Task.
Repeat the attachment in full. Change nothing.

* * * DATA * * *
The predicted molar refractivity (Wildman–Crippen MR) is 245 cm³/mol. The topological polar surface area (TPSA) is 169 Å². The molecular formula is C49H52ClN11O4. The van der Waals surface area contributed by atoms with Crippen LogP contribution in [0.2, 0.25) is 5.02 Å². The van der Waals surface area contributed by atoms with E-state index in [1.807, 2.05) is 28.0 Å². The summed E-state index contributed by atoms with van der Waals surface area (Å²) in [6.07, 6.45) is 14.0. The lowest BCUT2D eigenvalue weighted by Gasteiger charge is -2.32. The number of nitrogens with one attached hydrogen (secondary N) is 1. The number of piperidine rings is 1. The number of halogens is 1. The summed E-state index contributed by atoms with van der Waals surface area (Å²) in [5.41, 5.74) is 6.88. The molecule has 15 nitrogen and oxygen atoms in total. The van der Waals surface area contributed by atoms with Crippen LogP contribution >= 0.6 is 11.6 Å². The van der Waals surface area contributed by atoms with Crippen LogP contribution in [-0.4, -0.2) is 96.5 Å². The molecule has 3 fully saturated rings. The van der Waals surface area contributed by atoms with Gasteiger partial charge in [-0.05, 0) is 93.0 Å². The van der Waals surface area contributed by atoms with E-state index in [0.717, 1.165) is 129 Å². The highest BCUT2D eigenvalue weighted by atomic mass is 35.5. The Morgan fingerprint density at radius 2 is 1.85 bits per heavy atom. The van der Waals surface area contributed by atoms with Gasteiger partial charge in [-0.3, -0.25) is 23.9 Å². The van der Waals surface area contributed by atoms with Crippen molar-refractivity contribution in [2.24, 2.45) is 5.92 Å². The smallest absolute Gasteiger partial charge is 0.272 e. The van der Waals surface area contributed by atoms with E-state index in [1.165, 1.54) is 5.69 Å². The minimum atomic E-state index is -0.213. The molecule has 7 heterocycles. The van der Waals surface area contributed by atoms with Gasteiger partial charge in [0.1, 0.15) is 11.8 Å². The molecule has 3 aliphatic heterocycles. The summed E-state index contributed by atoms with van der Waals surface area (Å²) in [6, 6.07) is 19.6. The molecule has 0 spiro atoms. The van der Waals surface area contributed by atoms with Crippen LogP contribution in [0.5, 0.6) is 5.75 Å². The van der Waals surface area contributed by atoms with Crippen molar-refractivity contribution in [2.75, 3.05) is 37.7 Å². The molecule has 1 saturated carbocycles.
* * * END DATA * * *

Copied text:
The predicted molar refractivity (Wildman–Crippen MR) is 245 cm³/mol. The topological polar surface area (TPSA) is 169 Å². The molecular formula is C49H52ClN11O4. The van der Waals surface area contributed by atoms with Crippen LogP contribution in [0.2, 0.25) is 5.02 Å². The van der Waals surface area contributed by atoms with E-state index in [1.807, 2.05) is 28.0 Å². The summed E-state index contributed by atoms with van der Waals surface area (Å²) in [6.07, 6.45) is 14.0. The lowest BCUT2D eigenvalue weighted by Gasteiger charge is -2.32. The number of nitrogens with one attached hydrogen (secondary N) is 1. The number of piperidine rings is 1. The number of halogens is 1. The summed E-state index contributed by atoms with van der Waals surface area (Å²) in [5.41, 5.74) is 6.88. The molecule has 15 nitrogen and oxygen atoms in total. The van der Waals surface area contributed by atoms with Crippen LogP contribution >= 0.6 is 11.6 Å². The van der Waals surface area contributed by atoms with Crippen LogP contribution in [-0.4, -0.2) is 96.5 Å². The molecule has 3 fully saturated rings. The van der Waals surface area contributed by atoms with Gasteiger partial charge in [-0.05, 0) is 93.0 Å². The van der Waals surface area contributed by atoms with E-state index in [0.717, 1.165) is 129 Å². The highest BCUT2D eigenvalue weighted by atomic mass is 35.5. The Morgan fingerprint density at radius 2 is 1.85 bits per heavy atom. The van der Waals surface area contributed by atoms with Gasteiger partial charge in [-0.3, -0.25) is 23.9 Å². The van der Waals surface area contributed by atoms with Crippen molar-refractivity contribution in [2.24, 2.45) is 5.92 Å². The smallest absolute Gasteiger partial charge is 0.272 e. The van der Waals surface area contributed by atoms with E-state index in [1.165, 1.54) is 5.69 Å². The minimum atomic E-state index is -0.213. The molecule has 7 heterocycles. The van der Waals surface area contributed by atoms with Gasteiger partial charge in [0.1, 0.15) is 11.8 Å². The molecule has 3 aliphatic heterocycles. The summed E-state index contributed by atoms with van der Waals surface area (Å²) in [6, 6.07) is 19.6. The molecule has 0 spiro atoms. The van der Waals surface area contributed by atoms with Crippen LogP contribution in [0.5, 0.6) is 5.75 Å². The van der Waals surface area contributed by atoms with Crippen molar-refractivity contribution in [2.75, 3.05) is 37.7 Å². The molecule has 1 saturated carbocycles.